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Arts & Culture ᐊᔨᐦᑐᐧᐃᓐ

Seven must-see Indigenous-made films of 2019

BY Ezra Winton Dec 21, 2019

“Best of” lists proliferate every December, and before we add to the annual offering of film favourites, here’s a short note on the selective, subjective celebration of cinema. Any curated list of artworks is a reflection and direct effect of its curator, and therefore not always entirely reflective of the wider diversity of works circulating in a genre, industry or field.

As such, the following 2019 “list” of outstanding Indigenous-directed fiction and documentary films is constricted by my lived experience, my linguistic and geographic limitations, and the historical, cultural, political, economic and social contexts that govern my curiosities, interests, tastes and proclivities. With that in mind, what follows is meant as a springboard to these works – not as any fixed gathering of excellence. There’s too much excellence out there for that.

One Day in the Life of Noah Piugattuk

Zacharias Kunuk (Inuit), Canada

An innocuous 1961 encounter on the ice in Kapuivik (a.k.a. Baffin Island) soon unravels as a gruff exchange between a colonizing settler and an Inuk man who refuses to be settled – and quite literally refuses to settle. The determined battle of wills that ensues dramatically reveals the systemic and dogged determinism of white settlers to deny Indigenous sovereignty. Zacharias Kunuk carefully focuses on this one seemingly isolated moment as illustrative of the vast, intricate web of moments that have made Canadian colonialism tick. The result is a jarring, destabilizing intervention into colonialism that will undoubtedly positively impact efforts toward Indigenous liberation, and especially Inuit sovereignty.

Still from One Day in the Life of Noah Piugattuk

Rustic Oracle

Sonia Bonspille-Boileau (Mohawk), Canada

Peering delicately and thoughtfully behind the alarming statistics of missing and murdered Indigenous women and girls (MMIWG) in Canada is Sonia Bonspille-Boileau’s moving film of quiet magnitude. Rustic Oracle follows the story of a Mohawk family whose 16-year-old daughter / sister (played by McKenzie Deer Robinson) goes missing. The film focuses on eight-year-old Ivy (outstandingly played by Lake Kahentawaks Delisle) and her mother, who struggles to cope with grief and loss while simultaneously not losing hope in her search. MMIWG continues to be a crisis that is tearing apart families and communities across Canada, and Rustic Oracle strikingly conveys the agony and pain felt by so many as deeply personal, complex and life-altering.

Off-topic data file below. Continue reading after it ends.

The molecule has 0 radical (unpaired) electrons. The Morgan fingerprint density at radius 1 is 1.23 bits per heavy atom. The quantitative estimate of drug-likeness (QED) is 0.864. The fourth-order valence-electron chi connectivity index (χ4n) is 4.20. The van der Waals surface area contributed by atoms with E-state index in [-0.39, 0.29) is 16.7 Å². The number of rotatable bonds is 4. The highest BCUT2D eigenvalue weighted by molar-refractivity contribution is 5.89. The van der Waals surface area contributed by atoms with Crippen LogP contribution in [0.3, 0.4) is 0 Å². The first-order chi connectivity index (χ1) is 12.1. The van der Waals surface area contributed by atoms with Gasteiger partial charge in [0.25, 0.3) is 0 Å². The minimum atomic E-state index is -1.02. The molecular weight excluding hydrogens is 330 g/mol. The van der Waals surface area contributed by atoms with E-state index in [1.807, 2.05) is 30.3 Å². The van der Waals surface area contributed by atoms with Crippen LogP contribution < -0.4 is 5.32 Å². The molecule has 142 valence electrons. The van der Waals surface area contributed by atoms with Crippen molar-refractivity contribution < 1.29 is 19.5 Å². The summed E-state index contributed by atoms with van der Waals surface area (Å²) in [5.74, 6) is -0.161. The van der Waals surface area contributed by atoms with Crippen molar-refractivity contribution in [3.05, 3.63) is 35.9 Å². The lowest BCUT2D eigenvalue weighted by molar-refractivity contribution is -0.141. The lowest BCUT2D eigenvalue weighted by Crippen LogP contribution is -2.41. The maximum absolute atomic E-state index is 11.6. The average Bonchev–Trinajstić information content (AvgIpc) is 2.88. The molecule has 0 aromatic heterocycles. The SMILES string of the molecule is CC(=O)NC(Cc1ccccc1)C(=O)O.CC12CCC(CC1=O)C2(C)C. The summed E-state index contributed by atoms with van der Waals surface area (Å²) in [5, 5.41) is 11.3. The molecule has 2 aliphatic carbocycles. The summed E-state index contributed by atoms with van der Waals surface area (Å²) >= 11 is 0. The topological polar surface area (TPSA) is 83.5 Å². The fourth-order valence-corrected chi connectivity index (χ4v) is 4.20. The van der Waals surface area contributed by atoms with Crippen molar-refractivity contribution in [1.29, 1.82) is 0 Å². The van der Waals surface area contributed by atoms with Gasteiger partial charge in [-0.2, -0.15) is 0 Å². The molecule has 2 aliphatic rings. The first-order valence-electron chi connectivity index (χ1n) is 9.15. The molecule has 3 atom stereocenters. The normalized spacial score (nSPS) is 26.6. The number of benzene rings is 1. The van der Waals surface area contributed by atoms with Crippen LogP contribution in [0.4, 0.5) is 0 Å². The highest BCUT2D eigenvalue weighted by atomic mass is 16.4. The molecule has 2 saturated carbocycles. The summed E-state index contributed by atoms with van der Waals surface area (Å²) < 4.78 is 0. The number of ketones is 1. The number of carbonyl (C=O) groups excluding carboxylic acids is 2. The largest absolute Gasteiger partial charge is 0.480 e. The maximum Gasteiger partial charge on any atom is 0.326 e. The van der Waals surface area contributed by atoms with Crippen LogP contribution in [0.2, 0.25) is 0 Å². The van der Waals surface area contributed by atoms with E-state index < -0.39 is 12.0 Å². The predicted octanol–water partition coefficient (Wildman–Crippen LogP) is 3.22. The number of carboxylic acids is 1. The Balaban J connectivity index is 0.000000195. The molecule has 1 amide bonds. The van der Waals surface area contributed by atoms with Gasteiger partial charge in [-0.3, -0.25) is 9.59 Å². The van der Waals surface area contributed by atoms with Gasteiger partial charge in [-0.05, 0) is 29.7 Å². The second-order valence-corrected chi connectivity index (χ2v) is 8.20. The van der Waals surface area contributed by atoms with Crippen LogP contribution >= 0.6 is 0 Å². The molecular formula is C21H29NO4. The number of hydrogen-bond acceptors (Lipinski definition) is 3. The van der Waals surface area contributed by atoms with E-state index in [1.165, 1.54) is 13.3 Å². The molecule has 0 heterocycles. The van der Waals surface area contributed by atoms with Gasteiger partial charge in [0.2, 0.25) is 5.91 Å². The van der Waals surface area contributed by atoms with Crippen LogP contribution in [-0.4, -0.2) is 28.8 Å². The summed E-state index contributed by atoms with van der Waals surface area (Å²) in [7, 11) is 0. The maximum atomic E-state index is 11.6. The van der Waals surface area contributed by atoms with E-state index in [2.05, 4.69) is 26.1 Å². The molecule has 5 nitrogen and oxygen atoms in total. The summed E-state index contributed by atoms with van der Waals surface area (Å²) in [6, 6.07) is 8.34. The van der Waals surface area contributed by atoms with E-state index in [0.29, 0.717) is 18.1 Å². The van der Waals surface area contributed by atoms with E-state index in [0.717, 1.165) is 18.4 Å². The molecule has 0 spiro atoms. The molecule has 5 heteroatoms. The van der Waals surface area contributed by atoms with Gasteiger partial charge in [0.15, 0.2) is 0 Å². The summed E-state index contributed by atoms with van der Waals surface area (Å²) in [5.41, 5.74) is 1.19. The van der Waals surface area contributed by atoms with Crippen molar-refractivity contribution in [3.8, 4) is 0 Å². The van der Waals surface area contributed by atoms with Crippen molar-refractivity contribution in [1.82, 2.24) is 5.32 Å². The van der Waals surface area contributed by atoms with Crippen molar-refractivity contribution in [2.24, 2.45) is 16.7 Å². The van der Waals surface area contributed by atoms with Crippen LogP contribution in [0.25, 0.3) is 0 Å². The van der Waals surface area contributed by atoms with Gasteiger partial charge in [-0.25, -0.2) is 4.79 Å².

Still from Rustic Oracle

The Body Remembers When the World Broke Open

Elle-Maíjá Tailfeathers (Blackfoot/Sámi) and Kathleen Hepburn, Canada

Shot on 16mm film with soul-soaked blues and greys that capture the damp and alienating feeling of Vancouver, The Body Remembers is one of the best features of 2019 in any category. The subtly rendered story of abuse and mutual aid (and solidarity) is based on Elle-Maíjá Tailfeathers’ real-life experience, and the result is pure visceral affect. The sparse dialogue and unspoken but shared experiences between the two leads, along with perfect pacing and excellent acting, amount to a nuanced film that beautifully captures a small sliver of two Indigenous womens’ lives, yet conveys the felt reality, in all its beauty and struggle, of entire lives lived.

Still from The Body Remembers When The Earth Broke Open

The Book of the Sea

Aleksei Vakhrushev (Chukchi), Russia